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This Month in Archives of Neurology
October 2000

This Month in Archives of Neurology

Arch Neurol. 2000;57(10):1409. doi:10.1001/archneur.57.10.1409

Imaging: Window on the Brain

MazziottaArticle provides a masterful review of neuroimaging techniques and brain mapping methods important in neurology and neuroscience. Emerging techniques for imaging gene expression, neuronal excitability, and connectivity are presented, describing their current stage of development and clinical potential. As he points out, brain mapping and neuroimaging will continue to be important techniques in clinical neurology and serve as a bridge between molecular and clinical neuroscience disciplines.

Homocysteine and Neurologic Disease

Diaz-ArrastiaArticle describes our current stage of knowledge of homocysteine metabolism and its importance as a risk factor for vascular disease, including stroke, and its role in neurodegenerative disorders. The value of polyvitamin therapy to lower homocysteine levels is discussed, emphasizing the need to reduce the impact of an important disease-causing risk factor.

Thrombolytic Therapy in Acute Stroke

Hinchey and BeneschArticle provide an excellent review citing the merits and demerits of thrombolytic therapy for stroke. A well-focused and candid presentation is provided for clinicians. The therapeutic guidelines for thrombolytic therapy will be of direct interest to neurologists caring for patients with cerebrovascular disease.

Statins Reduce Alzheimer Disease

Wolozin and colleaguesArticle report a lower prevalence of diagnosed probable AD in patients taking 2 different HMG-CoA reductase inhibitors, lovastatin and pravastatin. A similar effect was not found with simvastatin. The findings are provocative and thus reported as an Archives Express publication. These data will be substantial only with prospective rigorous clinical trial as proposed by the authors.

Editorial comment is provided by Haley and Dietschy.Article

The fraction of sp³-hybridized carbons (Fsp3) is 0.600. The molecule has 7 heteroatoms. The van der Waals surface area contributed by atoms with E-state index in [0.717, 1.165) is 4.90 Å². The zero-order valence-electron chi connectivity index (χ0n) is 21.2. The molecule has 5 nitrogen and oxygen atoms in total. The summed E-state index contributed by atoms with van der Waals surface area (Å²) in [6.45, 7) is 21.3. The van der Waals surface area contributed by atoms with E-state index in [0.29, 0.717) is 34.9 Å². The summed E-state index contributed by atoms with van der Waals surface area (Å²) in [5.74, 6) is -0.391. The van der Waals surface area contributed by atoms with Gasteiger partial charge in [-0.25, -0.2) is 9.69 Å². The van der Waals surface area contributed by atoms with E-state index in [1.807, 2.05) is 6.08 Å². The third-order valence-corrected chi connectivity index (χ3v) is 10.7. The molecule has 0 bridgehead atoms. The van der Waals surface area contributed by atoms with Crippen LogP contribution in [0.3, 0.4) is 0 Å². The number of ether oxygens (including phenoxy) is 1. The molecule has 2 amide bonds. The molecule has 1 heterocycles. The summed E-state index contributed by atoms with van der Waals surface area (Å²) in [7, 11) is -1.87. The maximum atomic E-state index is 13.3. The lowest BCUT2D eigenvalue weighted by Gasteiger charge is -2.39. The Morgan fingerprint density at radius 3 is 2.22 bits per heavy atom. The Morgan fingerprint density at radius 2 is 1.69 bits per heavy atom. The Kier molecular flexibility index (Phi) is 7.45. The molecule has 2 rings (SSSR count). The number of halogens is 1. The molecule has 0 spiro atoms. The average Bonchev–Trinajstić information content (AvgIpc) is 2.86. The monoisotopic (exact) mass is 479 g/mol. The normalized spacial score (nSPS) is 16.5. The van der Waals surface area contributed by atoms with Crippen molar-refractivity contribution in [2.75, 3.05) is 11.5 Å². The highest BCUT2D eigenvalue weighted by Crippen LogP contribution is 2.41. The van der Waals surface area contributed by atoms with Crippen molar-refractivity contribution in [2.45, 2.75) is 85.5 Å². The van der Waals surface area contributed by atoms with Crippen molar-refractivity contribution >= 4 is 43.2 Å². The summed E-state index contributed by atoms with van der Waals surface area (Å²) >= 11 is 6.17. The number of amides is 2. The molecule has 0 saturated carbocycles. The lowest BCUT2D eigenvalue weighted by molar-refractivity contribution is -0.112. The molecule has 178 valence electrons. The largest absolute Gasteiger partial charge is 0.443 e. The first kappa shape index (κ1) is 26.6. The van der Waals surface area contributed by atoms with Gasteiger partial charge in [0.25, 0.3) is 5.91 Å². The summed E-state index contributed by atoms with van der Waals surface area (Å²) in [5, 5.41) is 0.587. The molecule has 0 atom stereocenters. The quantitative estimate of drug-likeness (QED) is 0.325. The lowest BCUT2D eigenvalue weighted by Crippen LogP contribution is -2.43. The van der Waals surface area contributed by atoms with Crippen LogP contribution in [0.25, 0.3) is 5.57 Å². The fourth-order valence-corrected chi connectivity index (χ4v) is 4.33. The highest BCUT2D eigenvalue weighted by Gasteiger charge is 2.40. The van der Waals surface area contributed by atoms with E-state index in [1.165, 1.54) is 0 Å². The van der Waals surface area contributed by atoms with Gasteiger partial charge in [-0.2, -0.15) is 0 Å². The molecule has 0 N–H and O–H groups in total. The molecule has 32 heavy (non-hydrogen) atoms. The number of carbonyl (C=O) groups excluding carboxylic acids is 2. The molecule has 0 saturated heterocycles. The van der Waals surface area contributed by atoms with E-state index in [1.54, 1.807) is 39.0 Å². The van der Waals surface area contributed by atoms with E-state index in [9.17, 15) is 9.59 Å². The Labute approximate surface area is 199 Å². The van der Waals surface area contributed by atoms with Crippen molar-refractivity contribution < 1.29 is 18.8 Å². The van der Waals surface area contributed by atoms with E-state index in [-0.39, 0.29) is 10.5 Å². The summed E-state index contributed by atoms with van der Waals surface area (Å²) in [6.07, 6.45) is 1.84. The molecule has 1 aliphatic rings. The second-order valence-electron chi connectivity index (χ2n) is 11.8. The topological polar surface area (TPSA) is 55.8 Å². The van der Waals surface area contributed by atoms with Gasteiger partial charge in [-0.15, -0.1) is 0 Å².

Metabolism in Temporal Lobe Epilepsy

Spanaki et alArticle have done comprehensive studies with 18F-FDG-PET. The metabolic changes are described in temporal and frontal lobes and thalamus in patients with temporal lobe epilepsy before and after anterior temporal lobe resection. Of considerable interest, they found increased inferior frontal and thalamic metabolism postoperatively and conclude that seizures may have a reversible effect on brain areas connected with, but remote from, the epileptogenic cortex.

Presenilin 1 Mutations in Alzheimer Disease

Devi and colleaguesArticle describe 2 children of an adult with early-onset, autopsy-confirmed Alzheimer disease (AD) who developed dementia in their late 20s. The children were found to have a novel mutation in codon 434 of the presinilin 1 gene (PS1). Two grandparents also had AD late in life, but neither one had a PS1 mutation. Thus, it is concluded that the affected parent of the proband was a likely recent founder of this novel mutation of PS1. This is a unique and valuable clinical and molecular observation demonstrating the clinical and genetic heterogeneity of AD in a single family.

Dopamine Agonist Hypotension in Parkinson's Disease

Kujawa and colleaguesArticle demonstrate that acute orthostatic hypotension is frequent when starting treatment with a dopamine agonist in patients with Parkinson disease. There was no evidence that orthostatic hypotension was related to the use of a specific dopamine agonist or to the concurrent use of levodopa. Acute blood pressure responses may be useful for making decisions on agonist titration schedules in clinical practice.

Posturography in Progressive Supranuclear Palsy and Parkinson's Disease

Ondo and colleaguesArticle describe the liability and clinical value of computerized posturography to differentiate early progressive supranuclear palsy from early Parkinson disease and from aged-matched controls. It is a useful and practical measurement to aid in clinical diagnosis and management.

Vascular Lesions and Cognitive Decline in Alzheimer Disease

Lee and colleaguesArticle show in a clinicopathologic correlation study that concomitant small cerebral infarcts less than 10 cm3 do not significantly influence the overall rate of global cognitive decline in Alzheimer disease. The degree and location of infarcts in Alzheimer disease do make a difference.